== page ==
Imagine if Count Dracula, Nosferatu, Lestat and Bill Compton from True Blood lived together in a dilapidated house as roommates for eternity! What evil plots would they formulate? Who’d be the resident alpha vampire? What conflicts would arise? More importantly, who’d do the dishes and handle the chores? How about the electricity bills? That’s the central conceit behind What We Do in the Shadows, an uproarious mockumentary from writer-directors Jemaine Clement and Taika Waititi.
Adopting the format of a reality TV show in the vein of The Real World (the film comes with a disclaimer from the “The New Zealand Documentary Board” stating that each crew member wore a crucifix and was granted protection by the subjects), What We Do in the Shadows follows four vampires in modern day Wellington over a six month period as they prep for an annual event known as The Unholy Masquerade.
Clement, who in addition to sharing writing and directing duties, stars as Vladislav, an 862-year-old medieval-era vampire (think Gary Oldman’s iteration). Vladislav, or Vlad as he likes to be called, is the resident lothario—romantic but old-fashioned to a fault. Once the most feared vampire in the world, times became tough for Vlad after his embarrassing defeat to a creature known only as “The Beast.” There’s also Deacon (Jonathan Brugh), the 183-year-old ex-Nazi and bad boy of the group (think Bill Compton from True Blood or Kiefer Sutherland in The Lost Boys) who fled Germany after post war Europe became inhospitable for Nazi vampires. The third member of this motley crew is Petyr (Ben Fransham), an 8,000-year-old Nosferatu surrogate who spends the majority of the film either locked inside his stone coffin or scaring the crap out of everyone else.
But my favorite is Viago (Waititi), a 379-year-old dandy and the house’s resident moderator. Like Brad Pitt’s Louis from Interview with the Vampire, Viago is the film’s emotional center—always enthusiastic to be interviewed and constantly moping over a woman who he never had the courage to talk to 70 years ago. Viago is the type of gentle soul who scolds the others for not covering the couches with newspapers during kills or calls flat meetings to discuss things like washing the dishes. Viago’s nagging naturally drives the others crazy but it’s also what makes him endearing. He’s such a sweetheart that he even tries to ensure his victims are having a good time before he kills them. It helps that Waititi plays Viago as such an awkward yet lovable dork.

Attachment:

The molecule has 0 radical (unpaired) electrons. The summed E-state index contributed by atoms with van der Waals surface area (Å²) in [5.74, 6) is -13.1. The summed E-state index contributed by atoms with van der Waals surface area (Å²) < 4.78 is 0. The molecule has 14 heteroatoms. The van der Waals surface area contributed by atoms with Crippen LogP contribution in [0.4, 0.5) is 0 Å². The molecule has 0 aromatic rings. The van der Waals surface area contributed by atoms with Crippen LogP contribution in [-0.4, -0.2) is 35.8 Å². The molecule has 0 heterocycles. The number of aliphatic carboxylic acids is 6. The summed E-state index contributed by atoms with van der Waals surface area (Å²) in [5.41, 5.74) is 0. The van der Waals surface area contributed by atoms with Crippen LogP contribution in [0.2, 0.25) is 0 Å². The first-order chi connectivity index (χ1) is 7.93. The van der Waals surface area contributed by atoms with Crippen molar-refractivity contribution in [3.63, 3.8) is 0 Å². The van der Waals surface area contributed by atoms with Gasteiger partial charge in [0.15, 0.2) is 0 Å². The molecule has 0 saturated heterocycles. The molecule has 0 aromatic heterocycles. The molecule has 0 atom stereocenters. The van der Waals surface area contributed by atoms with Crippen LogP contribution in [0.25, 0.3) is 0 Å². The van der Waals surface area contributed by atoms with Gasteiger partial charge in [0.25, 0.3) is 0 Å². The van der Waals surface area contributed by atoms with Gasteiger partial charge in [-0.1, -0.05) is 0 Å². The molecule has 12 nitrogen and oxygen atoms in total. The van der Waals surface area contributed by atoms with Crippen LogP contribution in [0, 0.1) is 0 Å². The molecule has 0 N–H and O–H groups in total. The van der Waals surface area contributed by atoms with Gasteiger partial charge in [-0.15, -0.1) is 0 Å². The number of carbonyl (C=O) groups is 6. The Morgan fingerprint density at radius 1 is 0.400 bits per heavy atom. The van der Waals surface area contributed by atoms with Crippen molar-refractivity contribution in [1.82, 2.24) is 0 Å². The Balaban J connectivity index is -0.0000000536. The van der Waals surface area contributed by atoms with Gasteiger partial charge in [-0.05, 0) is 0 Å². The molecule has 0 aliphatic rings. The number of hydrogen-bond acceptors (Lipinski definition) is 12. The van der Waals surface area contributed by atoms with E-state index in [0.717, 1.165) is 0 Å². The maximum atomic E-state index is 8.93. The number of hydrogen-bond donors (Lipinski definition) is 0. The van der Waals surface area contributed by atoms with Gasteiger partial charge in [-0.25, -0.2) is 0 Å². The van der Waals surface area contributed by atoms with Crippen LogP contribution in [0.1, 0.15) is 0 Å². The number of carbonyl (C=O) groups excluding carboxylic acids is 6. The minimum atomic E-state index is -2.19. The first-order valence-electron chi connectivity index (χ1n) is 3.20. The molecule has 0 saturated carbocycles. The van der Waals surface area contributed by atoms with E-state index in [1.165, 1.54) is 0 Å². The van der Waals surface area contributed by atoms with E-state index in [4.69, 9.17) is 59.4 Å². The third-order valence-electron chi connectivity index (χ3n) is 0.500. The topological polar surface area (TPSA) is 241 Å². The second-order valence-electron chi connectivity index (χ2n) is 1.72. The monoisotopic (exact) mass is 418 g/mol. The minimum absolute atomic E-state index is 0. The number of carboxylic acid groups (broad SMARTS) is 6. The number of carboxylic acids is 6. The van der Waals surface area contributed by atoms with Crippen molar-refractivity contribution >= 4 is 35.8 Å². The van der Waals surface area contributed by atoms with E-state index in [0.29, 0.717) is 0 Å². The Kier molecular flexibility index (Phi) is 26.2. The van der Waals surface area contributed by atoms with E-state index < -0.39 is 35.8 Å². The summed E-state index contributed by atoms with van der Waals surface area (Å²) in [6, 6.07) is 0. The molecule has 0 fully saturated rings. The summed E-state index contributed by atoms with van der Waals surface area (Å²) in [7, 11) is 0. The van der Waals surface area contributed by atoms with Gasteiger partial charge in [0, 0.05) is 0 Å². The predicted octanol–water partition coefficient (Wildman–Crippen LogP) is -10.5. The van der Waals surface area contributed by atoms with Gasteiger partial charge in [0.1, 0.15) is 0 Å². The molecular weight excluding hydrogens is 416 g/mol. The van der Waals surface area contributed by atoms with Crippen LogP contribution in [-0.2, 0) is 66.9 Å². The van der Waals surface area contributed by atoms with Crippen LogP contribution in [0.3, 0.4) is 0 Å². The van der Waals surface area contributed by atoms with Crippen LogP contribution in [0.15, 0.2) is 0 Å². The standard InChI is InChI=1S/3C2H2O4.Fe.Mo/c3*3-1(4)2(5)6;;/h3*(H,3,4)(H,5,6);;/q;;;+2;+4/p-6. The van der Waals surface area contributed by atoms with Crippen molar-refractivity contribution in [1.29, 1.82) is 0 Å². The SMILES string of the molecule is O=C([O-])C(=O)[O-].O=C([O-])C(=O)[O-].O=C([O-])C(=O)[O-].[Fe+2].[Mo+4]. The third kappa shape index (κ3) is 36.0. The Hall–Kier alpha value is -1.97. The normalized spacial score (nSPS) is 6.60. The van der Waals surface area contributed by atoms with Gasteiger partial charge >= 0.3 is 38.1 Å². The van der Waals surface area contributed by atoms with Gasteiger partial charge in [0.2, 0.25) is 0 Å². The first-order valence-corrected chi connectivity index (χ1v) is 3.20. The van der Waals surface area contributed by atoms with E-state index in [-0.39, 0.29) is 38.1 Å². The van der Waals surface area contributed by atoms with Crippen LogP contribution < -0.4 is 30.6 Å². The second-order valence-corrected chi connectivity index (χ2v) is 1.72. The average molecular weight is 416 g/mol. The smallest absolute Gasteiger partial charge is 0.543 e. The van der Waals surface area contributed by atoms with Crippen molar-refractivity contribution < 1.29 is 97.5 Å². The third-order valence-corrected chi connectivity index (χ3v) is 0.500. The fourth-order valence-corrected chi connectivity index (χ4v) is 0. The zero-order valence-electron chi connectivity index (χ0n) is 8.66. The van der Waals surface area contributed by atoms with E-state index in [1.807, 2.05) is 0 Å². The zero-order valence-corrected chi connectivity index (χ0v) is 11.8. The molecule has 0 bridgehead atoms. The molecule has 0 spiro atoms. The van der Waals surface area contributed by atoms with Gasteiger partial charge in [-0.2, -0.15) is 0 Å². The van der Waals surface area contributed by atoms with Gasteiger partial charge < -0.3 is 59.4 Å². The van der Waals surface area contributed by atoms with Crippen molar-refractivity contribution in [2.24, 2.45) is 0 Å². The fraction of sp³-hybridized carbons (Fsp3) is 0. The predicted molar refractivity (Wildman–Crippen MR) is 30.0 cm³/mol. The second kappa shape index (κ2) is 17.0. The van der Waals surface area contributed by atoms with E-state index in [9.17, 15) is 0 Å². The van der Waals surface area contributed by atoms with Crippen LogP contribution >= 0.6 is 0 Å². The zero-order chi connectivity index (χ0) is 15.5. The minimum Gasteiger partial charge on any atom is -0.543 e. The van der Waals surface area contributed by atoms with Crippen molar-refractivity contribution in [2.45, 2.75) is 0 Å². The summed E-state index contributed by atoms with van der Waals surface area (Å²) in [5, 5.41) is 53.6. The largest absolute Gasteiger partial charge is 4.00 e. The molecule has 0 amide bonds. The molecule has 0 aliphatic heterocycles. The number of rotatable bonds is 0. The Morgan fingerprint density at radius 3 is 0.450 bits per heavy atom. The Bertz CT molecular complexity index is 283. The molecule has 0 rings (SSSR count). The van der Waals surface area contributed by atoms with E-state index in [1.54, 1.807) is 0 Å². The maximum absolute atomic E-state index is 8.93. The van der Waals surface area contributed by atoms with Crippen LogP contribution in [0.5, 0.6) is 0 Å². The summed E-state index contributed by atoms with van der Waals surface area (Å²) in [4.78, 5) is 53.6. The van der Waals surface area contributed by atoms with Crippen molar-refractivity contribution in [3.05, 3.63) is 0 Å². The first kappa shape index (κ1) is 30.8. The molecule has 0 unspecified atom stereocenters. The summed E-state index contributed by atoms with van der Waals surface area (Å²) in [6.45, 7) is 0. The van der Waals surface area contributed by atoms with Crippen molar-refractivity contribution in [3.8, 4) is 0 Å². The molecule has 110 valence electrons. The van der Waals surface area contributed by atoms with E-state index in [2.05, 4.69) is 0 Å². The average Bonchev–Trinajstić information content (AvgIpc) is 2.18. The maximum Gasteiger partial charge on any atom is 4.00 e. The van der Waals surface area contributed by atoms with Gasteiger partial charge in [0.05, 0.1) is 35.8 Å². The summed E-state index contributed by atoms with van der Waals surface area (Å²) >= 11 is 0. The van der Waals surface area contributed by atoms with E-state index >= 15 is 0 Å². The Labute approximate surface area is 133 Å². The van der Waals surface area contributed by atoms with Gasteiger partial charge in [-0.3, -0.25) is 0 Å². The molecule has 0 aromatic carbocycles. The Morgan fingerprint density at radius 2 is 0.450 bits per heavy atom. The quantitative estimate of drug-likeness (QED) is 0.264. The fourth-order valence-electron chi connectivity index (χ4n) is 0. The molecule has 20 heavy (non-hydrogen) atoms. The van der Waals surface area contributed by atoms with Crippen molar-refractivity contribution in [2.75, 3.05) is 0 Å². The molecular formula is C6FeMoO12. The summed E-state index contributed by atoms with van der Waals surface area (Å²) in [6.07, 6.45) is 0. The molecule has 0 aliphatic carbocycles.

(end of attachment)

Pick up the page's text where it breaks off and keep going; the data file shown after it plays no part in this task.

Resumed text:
Most of the laughs in What We Do in the Shadows are derived from the crew’s constant squabbles over mundane things like who’s turn it is to vacuum the place or their piss-poor attempts to fit in with the times. Since none of them have reflections, dressing up for a night out on the town proves cumbersome. Getting into clubs is another nightmare as they have to be invited in first. Other hilarious bits include spontaneous bat fights (yes, bat fights!), a quasi-terrifying hunting session, a subplot involving a dimwitted “bro” named Nick (Cori Gonzalez-Macuer) who Petyr unwittingly turns into a vampire, and best of all, a West Side Story-style rivalry with the local pack of swear-averse werewolves.
Normally, a one-note high concept like this would be more apt as a five minute video on YouTube or as a SNL Halloween Special skit but there’s never a moment in What We Do in the Shadows’ 86-minute running time that feels strained. Clement and Waititi sustain their feature with a barrage of laugh-out-loud jokes, by making pointed observations on male-male dynamics (I kept thinking of my college dorm days), crafting rich and memorable characters, and with a whip smart screenplay that leaves no vampire trope untouched. What We Do in the Shadows isn’t going to break any new ground in the comedy or mockumentary genres but with its wonderful performances and joke-a-minute ratio, it definitely makes for a fun-filled time. Sometimes, it’s all that matters.
WHAT WE DO IN THE SHADOWS
Director: Jemaine Clement, Taika Waititi
Screenwriters: Jemaine Clement, Taika Waititi
Cast: Jemaine Clement, Taika Waititi, Jonathan Brugh, Ben Fransham, Cori Gonzalez-Macuer
Producer: Emanuel Michael, Taika Waititi, Chelsea Winstanley
Running time: 86 minutes
Companies: Paladin Films
Rating: Not Rated